3.4 Rules Depending on a Single Unary Relation

The very simplest possible rules are ones that transform a single unary relation, for example the 11 21 rule:

{{x}} -> {{x}, {y}}
RulePlot[ResourceFunction["WolframModel"][{{x}} -> {{x}, {y}}], "RulePartsAspectRatio" -> 1.99]

This rule generates a disconnected hypergraph, containing 2n disconnected unary hyperedges at step n:

Framed[#, ImageSize -> Tiny, FrameStyle -> LightGray] & /@ ResourceFunction["WolframModel"][{{x}} -> {{x}, {y}}, {{1}}, 6, "StatesPlotsList"]

To get less trivial behavior, one must introduce at least one binary relation. With the 11 1211 rule

{{x}} -> {{x, y}, {x}}
RulePlot[ResourceFunction["WolframModel"][{{x}} -> {{x, y}, {x}}]]

one just gets a figure with progressively more binary-edge “arms” being added to the central unary hyperedge:

Framed[#, ImageSize -> Tiny, FrameStyle -> LightGray] & /@ ResourceFunction["WolframModel"][{{x}} -> {{x, y}, {x}}, {{1}}, 6, "StatesPlotsList"]

The rule

{{x}} -> {{x, y}, {y}}
RulePlot[ResourceFunction["WolframModel"][{{x}} -> {{x, y}, {y}}]]

produces a growing linear structure, progressively “extruding” binary edges from the unary hyperedge:

Framed[#, ImageSize -> Small, FrameStyle -> LightGray] & /@ ResourceFunction["WolframModel"][{{x}} -> {{x, y}, {y}}, {{1}}, 4, "StatesPlotsList"]

With two unary relations and one binary relation (signature 11 1221) there are 16 possible rules; after 4 steps starting from a single unary relation, these give:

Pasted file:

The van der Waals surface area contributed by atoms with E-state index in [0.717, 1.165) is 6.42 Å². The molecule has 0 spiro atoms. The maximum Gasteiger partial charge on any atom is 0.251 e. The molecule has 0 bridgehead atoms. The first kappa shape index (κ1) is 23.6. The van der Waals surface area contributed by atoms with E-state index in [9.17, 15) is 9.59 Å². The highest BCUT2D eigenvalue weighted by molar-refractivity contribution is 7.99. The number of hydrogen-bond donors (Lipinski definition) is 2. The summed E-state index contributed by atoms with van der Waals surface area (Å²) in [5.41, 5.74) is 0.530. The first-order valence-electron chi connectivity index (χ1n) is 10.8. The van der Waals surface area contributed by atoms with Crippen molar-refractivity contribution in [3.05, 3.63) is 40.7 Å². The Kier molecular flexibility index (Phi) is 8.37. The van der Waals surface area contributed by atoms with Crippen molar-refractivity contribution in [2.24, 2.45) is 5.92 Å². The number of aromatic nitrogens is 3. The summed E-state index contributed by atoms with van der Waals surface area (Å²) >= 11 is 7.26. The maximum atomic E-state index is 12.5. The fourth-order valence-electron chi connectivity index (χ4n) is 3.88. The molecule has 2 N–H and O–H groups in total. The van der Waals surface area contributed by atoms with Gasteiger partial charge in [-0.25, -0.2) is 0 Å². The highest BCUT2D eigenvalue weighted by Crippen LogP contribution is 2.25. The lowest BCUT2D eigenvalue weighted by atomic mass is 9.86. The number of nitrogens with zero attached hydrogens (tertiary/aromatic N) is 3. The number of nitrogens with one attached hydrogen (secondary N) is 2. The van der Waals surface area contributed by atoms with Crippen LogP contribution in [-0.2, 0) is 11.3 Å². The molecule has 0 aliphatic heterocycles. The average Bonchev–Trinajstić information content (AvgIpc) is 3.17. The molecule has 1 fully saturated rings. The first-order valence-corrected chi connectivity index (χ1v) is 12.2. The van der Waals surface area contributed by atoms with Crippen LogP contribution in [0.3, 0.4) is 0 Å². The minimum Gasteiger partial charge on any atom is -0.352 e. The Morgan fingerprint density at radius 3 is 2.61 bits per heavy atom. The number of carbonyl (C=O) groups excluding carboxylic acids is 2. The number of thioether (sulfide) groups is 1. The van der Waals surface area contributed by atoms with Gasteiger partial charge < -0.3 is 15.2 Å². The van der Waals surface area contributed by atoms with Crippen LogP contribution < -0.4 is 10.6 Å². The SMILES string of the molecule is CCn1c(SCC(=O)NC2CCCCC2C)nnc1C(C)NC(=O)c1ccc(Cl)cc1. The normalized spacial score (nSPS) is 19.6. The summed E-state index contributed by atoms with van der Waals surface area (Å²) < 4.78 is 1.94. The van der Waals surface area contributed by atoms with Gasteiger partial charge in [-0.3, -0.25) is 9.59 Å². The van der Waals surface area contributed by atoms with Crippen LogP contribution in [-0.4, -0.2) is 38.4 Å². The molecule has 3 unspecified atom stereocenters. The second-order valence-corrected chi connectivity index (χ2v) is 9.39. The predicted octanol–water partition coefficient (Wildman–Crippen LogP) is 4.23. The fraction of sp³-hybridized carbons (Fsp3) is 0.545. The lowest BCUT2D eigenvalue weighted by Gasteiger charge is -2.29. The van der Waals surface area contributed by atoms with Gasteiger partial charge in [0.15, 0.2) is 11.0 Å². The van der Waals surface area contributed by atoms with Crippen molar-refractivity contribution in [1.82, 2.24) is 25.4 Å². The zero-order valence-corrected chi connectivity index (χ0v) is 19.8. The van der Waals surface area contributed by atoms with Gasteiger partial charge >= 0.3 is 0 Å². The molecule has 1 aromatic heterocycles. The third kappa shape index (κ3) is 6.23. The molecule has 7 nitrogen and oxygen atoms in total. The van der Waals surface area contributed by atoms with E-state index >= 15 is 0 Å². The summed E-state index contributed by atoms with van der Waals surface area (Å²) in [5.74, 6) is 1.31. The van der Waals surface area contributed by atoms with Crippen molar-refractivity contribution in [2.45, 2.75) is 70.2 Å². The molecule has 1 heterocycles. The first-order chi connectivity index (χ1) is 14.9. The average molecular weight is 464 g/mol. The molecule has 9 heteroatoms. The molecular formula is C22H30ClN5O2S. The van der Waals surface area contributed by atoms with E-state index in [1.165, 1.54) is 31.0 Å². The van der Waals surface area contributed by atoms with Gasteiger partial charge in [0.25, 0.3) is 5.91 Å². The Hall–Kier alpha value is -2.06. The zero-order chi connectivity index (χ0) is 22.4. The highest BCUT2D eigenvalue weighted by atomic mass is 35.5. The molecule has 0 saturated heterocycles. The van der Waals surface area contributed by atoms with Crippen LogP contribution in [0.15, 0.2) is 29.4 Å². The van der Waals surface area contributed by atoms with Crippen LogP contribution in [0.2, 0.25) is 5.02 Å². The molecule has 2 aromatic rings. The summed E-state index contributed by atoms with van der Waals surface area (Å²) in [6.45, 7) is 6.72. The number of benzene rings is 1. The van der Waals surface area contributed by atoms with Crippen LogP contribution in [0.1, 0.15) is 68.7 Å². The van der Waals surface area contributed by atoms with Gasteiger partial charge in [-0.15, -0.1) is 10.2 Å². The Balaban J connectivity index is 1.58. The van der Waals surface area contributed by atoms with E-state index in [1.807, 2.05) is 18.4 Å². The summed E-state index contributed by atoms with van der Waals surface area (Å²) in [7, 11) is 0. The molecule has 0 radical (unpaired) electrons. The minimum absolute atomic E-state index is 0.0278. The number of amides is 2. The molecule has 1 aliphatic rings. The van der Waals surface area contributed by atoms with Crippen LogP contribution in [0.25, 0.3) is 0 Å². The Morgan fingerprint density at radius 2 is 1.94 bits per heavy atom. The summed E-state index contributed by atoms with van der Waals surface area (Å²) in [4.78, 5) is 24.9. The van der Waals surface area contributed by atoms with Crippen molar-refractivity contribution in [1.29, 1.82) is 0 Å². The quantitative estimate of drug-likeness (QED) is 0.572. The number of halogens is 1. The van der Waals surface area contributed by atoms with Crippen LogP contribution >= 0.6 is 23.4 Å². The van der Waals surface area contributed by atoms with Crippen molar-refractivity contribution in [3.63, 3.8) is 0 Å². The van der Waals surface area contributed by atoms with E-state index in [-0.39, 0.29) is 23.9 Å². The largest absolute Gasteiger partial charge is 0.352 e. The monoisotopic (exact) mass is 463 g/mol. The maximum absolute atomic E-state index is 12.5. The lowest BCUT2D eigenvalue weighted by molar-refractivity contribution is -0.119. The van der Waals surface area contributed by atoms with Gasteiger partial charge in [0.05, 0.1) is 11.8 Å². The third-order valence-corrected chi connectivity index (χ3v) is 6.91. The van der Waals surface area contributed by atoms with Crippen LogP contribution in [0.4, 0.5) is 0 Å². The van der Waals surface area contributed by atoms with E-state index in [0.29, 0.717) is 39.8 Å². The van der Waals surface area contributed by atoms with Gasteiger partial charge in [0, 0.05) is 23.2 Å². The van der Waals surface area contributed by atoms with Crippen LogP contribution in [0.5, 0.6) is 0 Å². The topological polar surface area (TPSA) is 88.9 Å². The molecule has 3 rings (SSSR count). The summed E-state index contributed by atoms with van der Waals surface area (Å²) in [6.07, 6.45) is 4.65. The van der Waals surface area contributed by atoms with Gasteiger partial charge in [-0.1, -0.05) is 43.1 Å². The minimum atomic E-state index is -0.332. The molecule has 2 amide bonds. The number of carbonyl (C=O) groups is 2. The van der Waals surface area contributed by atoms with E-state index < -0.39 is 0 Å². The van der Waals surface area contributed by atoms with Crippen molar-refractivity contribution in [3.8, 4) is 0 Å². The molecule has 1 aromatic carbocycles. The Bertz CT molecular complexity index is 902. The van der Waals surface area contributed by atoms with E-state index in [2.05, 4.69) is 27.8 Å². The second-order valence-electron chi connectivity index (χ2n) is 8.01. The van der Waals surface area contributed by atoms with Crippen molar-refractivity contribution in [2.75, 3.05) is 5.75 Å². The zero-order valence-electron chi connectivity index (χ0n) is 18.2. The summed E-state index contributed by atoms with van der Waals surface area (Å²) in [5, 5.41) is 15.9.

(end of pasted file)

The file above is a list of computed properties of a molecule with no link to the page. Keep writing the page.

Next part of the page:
GraphicsGrid[ Partition[ Labeled[ Framed[ ResourceFunction["WolframModelPlot"][ ResourceFunction["WolframModel"][#, {{1}}, 4, "FinalState"], ImageSize -> 140], FrameStyle -> LightGray], RulePlot[ResourceFunction["WolframModel"][#], ImageSize -> Tiny, "RulePartsAspectRatio" -> 1]] & /@ {{{x}} -> {{x, x}, {x}, {x}}, {{x}} -> {{x, x}, {x}, {y}}, {{x}} -> {{x, x}, {y}, {y}}, {{x}} -> {{x, x}, {y}, {z}}, {{x}} -> {{x, y}, {x}, {x}}, {{x}} -> {{x, y}, {x}, {y}}, {{x}} -> {{x, y}, {y}, {y}}, {{x}} -> {{x, y}, {y}, {z}}, {{x}} -> {{y, x}, {x}, {x}}, {{x}} -> {{y, x}, {x}, {y}}, {{x}} -> {{y, x}, {y}, {y}}, {{x}} -> {{y, x}, {y}, {z}}, {{x}} -> {{y, y}, {x}, {x}}, {{x}} -> {{y, y}, {x}, {y}}, {{x}} -> {{y, y}, {y}, {y}}, {{x}} -> {{y, y}, {y}, {z}}}, 4], ImageSize -> Full, Spacings -> {20, 10}, Alignment -> Bottom]

Many lead to disconnected hypergraphs; four lead to binary trees with structures we have already seen. ({{x}}{{x,y},{x},{y}} is a 12 1221 rule that gives the same result as the very first 12 22 rule we saw.

Rules for a single unary relation can never give structures more complex than trees, though the morphology of the trees can become slightly more elaborate:

GraphicsGrid[ Transpose[{Show[ ResourceFunction["WolframModel"][#1, #2, #3, "FinalStatePlot"], ImageSize -> 180], RulePlot[ResourceFunction["WolframModel"][#1], ImageSize -> 180]} & @@@ {{{{x}} -> {{x, y}, {x}, {x}, {y}}, {{0}}, 4}, {{{x}} -> {{x, y}, {y}, {y}, {y}}, {{0}}, 5}, {{{x}} -> {{x, y, z}, {y}, {z}}, {{0}}, 7}}], Alignment -> {Automatic, {Bottom, Top}}, ImageSize -> 600]